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From parks to playgrounds, wilderness to wetlands, bicycle paths to hiking trails, LWCF has helped communities nationwide acquire nearly seven million acres of parkland, water resources, and open space.

x Read Archives of funding and bills related to the Land and Water Conservation Fund


News and Resources for Land and Water Conservation Fund


x May 6, 2016: The U.S. Senate included language in the Energy Policy Modernization Act (S 2012) that it recently approved, which provides for the permanent reauthorization of the Land and Water Conservation Fund. revise priorities within LWCF to give state grants additional emphasis. It also creates a new $150 million per year National Park Maintenance and Revitalization Fund "for high-priority deferred maintenance needs of the Service that support critical infrastructure and visitor services."

Key provisions of the LWCF:

(1) not less than 40 percent shall be used collectively for Federal purposes under section 200306;

(2) not less than 40 percent shall be used collectively—

(A) to provide financial assistance to States under section 200305;
(B) for the Forest Legacy Program established under section 7 of the Cooperative Forestry Assistance Act of 1978 (16 U.S.C. 2103c);
(C) for cooperative endangered species grants authorized under section 6 of the Endangered Species Act of 1973 (16 U.S.C. 1535); and
(D) for the American Battlefield Protection Program established under chapter 3081; and

(3) not less than 1.5 percent or $10,000,000, whichever is greater, shall be used for projects that secure recreational public access to Federal public land for hunting, fishing, or other recreational purposes.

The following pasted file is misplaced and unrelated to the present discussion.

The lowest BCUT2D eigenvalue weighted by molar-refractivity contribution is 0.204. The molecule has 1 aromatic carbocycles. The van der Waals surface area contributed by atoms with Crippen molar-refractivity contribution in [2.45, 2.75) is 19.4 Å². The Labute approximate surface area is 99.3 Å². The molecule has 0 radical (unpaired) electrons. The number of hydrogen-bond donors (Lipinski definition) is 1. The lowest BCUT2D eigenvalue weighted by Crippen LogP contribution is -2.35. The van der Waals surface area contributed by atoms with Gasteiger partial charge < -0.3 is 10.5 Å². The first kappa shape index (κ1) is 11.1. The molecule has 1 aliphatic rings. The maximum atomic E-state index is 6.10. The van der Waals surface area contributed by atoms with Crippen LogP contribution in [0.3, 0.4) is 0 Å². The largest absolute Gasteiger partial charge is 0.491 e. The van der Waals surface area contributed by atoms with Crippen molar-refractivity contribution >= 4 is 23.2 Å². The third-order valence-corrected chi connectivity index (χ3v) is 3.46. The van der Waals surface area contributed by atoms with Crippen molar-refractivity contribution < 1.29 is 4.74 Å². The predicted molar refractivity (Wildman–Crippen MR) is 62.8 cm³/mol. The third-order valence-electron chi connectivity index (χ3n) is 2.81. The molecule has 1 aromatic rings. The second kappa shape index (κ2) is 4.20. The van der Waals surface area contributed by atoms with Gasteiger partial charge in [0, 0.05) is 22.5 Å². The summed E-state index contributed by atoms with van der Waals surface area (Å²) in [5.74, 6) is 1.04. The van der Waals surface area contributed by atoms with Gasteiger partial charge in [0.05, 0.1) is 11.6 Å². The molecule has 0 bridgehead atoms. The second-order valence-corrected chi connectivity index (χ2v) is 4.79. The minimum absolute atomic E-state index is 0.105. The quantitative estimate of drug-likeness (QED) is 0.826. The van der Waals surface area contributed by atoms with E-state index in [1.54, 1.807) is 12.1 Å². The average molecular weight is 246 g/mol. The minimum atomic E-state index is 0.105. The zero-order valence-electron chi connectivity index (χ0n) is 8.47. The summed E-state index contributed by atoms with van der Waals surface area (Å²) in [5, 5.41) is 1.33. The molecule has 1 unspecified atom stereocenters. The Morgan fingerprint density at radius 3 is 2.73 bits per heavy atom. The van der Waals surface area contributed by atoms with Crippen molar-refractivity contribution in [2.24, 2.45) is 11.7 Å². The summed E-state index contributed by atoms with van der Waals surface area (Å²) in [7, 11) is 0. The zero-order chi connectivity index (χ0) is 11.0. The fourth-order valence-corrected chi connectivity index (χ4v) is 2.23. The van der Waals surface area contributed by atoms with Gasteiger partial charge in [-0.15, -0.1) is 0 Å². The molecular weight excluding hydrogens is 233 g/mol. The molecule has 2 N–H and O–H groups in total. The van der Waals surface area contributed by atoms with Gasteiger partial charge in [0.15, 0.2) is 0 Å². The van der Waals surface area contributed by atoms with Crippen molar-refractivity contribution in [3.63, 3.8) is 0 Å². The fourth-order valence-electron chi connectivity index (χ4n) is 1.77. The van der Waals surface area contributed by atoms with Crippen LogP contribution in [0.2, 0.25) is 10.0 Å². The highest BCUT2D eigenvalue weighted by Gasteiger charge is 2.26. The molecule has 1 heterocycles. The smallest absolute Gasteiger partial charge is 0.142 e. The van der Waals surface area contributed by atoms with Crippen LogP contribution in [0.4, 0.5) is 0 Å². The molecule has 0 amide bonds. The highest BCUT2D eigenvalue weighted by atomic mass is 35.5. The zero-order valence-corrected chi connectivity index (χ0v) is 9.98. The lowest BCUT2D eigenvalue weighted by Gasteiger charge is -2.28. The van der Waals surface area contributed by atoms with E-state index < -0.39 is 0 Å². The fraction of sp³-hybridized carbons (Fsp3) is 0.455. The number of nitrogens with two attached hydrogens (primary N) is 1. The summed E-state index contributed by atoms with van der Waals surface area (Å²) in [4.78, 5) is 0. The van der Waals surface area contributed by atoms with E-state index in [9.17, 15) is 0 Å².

x December 16, 2015: The Land and Water Conservation Fund, hailed as America’s best conservation program, was reauthorized by Congress. The authorization for this critical program expired for the first time in its 50-year history on September 30. The authorization was included in the Consolidated Appropriations Act, 2016 (H.R. 2029) that also guarantees $450 million in funding for LWCF in 2016, a significant increase over the past several years’ appropriations, and $50 million more than proposed in the President’s budget. In its 50-year history, LWCF has helped build trails, parks, river put-ins, trailheads, and access to climbing areas in all 50 states.


x August 7, 2015: Legislation approved by the Senate Energy Committee would reauthorize the LWCF permanently. Most of the funds would be split 40-40 between federal projects and grants to states for local projects, including trails and greenways. This 40 percent minimum for “grants to states” would also include USFS Forest Legacy programs for “working forests," USFWS Cooperative Endangered Species Conservation, and the the NPS American Battlefield Protection Program. The bill would also establish a separate National Park Service maintenance account.

Meanwhile, the Senate Appropriations Committee passed a separate FY 2016 appropriations bill (S 1645). It would appropriate $157.5 million for the federal land acquisition and $55 million for state grants. On the House side, a bill said to be stalled on the floor would appropriate $91 million for the federal side and $48 million for the state side. LWCF’s current authorization will expire on September 30. Read more from the National Recreation and Park Association...